Figure 93. - The coil hand rule.

Figure 93. - The coil hand rule.



An arrow is usually used to mark current direction. This works fine on a long section of wire. But in diagrams where cross sections of wire are used, a tricky view of the arrow is employed. Compare the two drawings in A of figure 94. The top drawing shows an arrow coming out of the wire. If you cut this wire, making a cross-section, you'd see just the HEAD of the arrow coming out of the wire-bottom drawing. This is the label for current coming OUT of a cross-section. The current direction is reversed in figure 94-B. With this current direction, a cross-section of the wire shows the feathered tail of the arrow just disappearing down the wire. This is the label for current going IN a cross-section.



Years ago, Benjamin Franklin jumped to the conclusion that the direction of an electrical current is from POSITIVE to NEGATIVE. Modern experiments have shown the real movement to be that of ELECTRONS-from NEGATIVE to POSITIVE. Nevertheless, Franklin's theory is still used in many electrical textbooks and in some Navy manuals. If you run across the old theory, DON'T let it confuse you. In those cases where you find that current is traced from positive to negative, simply use the OPPOSITE HAND from the one used in this book. Your answers will then be CORRECT. And throughout this book all explanations are based on the present-day idea-that electron flow is from NEGATIVE to POSITIVE.

Figure 95 shows cross-sections of two wires. BOTH flux direction AND current direction are labeled. Use the wire hand rule to check these labels. Your thumb should point down into the page for the right-hand drawing. And it should point up out of the page for the left-hand drawing.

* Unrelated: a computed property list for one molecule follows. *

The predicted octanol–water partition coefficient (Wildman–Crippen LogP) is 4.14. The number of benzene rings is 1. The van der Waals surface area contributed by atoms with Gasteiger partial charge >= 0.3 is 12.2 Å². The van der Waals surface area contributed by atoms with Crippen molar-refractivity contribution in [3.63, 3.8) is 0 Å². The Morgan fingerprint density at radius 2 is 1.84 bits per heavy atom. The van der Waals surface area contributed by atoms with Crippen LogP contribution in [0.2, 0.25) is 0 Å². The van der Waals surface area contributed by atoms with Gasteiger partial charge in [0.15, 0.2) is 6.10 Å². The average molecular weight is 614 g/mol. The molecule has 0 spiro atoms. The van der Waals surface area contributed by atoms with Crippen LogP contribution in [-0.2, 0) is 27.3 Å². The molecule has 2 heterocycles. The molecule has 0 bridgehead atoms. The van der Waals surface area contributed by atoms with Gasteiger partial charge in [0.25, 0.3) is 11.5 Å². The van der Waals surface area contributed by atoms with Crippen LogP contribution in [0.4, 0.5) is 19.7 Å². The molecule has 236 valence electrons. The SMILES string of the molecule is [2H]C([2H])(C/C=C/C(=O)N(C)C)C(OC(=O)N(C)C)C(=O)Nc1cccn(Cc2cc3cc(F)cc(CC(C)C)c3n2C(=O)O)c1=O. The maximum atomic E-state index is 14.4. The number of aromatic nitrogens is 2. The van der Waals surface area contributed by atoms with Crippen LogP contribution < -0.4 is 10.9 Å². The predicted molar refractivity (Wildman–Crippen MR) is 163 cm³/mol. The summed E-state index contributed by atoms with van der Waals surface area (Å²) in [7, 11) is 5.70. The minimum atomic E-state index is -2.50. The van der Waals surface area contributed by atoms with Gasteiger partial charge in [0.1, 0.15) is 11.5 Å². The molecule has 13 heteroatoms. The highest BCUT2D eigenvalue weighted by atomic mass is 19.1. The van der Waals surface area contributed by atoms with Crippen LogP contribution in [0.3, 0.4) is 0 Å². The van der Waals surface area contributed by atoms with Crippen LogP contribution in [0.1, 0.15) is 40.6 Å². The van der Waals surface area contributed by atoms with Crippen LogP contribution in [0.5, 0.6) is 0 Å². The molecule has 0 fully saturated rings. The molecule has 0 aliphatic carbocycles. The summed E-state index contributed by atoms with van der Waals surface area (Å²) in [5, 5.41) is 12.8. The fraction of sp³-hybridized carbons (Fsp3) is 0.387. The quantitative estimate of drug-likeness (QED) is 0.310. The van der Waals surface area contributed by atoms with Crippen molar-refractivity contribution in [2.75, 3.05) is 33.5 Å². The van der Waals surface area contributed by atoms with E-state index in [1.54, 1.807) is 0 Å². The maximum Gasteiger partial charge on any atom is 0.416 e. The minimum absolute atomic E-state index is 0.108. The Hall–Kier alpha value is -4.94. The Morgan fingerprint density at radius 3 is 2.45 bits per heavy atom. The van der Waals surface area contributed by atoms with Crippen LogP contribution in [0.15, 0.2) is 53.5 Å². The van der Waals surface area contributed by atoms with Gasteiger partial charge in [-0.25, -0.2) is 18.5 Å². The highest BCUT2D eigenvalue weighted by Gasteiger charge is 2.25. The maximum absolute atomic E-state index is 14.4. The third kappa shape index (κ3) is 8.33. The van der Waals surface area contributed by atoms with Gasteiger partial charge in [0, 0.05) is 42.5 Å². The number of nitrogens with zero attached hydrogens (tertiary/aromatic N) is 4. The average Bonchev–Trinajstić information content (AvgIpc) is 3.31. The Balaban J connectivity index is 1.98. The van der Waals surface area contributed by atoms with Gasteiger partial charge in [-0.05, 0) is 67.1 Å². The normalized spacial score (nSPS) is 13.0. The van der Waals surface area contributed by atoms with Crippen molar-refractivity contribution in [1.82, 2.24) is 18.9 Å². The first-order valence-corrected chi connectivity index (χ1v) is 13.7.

Figure 94. - Dot-cross method of indicating current directions.

Figure 94. - Dot-cross method of indicating current directions.

Flux around a conductor consists of closed circular lines. These lines start as a dot in the center of the wire. As current commences to flow the circles expand from this dot. It's like the ripples made by a stone dropped in calm water. The larger the stone, the more and the larger the ripples. The more the current, the more the lines of force, and the larger the field. Flux is said to "blossom out" from the heart of a conductor. Hence, the strongest part of the field is close to the conductor and the weakest part is farthest away. This is logical-the farthest flux has been weakened by traveling through air, which has a high reluctance.

Figure 95. - Flux directions - cross-sections.

Figure 95. - Flux directions - cross-sections.


A single conductor produces a field - but no poles. And poles are important because machines make use of these points of flux concentration. To produce poles, bend the straight conductor of figure 95 into a loop. Now it looks like figure 96. Use the wire hand rule at a number of points on this loop.

Figure 96. - Magnetic polarity of a loop.

Figure 96. - Magnetic polarity of a loop.

You will find that the flux blends together in the center of the loop. This produces a north pole on one side of the loop and a south pole on the other side.

If a number of loops of wire are combined, as in figure 97, you have a HELIX COIL. Again the flux blends together in the center of the coil. You'd expect this coil to produce much stronger poles than those of a single loop. IT DOES. Again, check flux direction at a number of points on this helix coil. Notice that coiling the wire forces most of the flux to CONCENTRATE at the ends of the coil. There would be the same total flux if the wire were straightened out - BUT it would not be concentrated.